The PlayPen lunch split 5/5 on the issue, advisers and lawyers reckoning that advice was not only a practical but also a regulatory “must have” before employers staged auto-enrolment.
In a regulatory context the division was on whether Steve Webb (who famously disses the need for advice) or the FCA (who regards employers with minimal employees/turnover and capitalisation as “retail”) were right. Steve famously hates lawyers and you can see why!
It was great to see a healthy turn out and with a 3/7 female/male split, we are looking a little more divers (thanks Jenny/Carol and Vivi). The bad boys- Simon and Derrick rightly pointed out that while the services IFA are looking to provide might better be termed operational support than advice, they are the obvious candidates for the hand-holding needed to get and stay AE compliant.
The question of whether the employers accountants were the obvious advisers was neatly sidestepped by the advisers who pointed out that accountants might be prepared to assist in auditing whether their client was properly conducting his employer duties but had no interest in the pension outcomes per se.
Perhaps most worryingly in the 90 minutes of our debate, the idea that employers might be looking for a workplace pension that maximised pensions for staff, was laughed out of court. If there was motivation for employers, it was fear of the Regulator’s stick and any talk of subjective ratings as to what counted for good were thrapped on the head harder than a plastic fairground crab.
My biggest worry at the end of the meeting was the uncertainty that surrounded the fate of the very small employer who seemed to have no status in the eyes of many around the table , greater than a retail customer. If employers are to not able to make purchasing decisions on their own then perhaps NEST , as the default , becomes the only choice.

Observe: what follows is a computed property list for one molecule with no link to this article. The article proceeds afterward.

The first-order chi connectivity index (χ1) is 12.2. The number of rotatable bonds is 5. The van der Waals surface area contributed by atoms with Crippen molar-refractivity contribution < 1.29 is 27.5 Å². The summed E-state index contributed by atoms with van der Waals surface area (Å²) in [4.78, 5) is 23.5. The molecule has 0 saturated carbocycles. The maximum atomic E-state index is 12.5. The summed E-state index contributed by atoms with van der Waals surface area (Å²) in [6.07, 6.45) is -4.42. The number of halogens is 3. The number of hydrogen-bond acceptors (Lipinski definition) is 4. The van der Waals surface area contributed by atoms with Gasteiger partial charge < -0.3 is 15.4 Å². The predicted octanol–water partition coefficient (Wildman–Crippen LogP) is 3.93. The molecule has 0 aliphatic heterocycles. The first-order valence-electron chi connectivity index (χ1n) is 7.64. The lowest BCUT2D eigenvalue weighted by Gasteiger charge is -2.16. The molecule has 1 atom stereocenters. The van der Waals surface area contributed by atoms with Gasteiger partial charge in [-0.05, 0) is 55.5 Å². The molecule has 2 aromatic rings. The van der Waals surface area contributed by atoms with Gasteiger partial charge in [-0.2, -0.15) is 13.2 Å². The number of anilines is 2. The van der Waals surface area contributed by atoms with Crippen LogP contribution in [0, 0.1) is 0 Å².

If this is the consequence of the advisory gap and if, as many in the room suggested would be the case, NEST are the last men standing, then we might as well have continued with the NI funded S2P.
However, for those in the room who saw employers empowered to take their own decisions, either through a direct market or through sites such as http://www.pensionplaypen.com which allows a comparison between provider offerings, the concepts of reward and value were clearly not dead.
Perhaps our split decision is indicative of how finely poised the debate is. Will auto-enrolment be embraced by employers as a means to provide better benefits and improve reward or will it simply be a pain in the butt?
The answer may be determined by the direction regulation takes us. My hope is that it takes us away from the complex rules on duties that are strangling the debate and towards the sunny uplands of better retirement outcomes
Robert O Donovan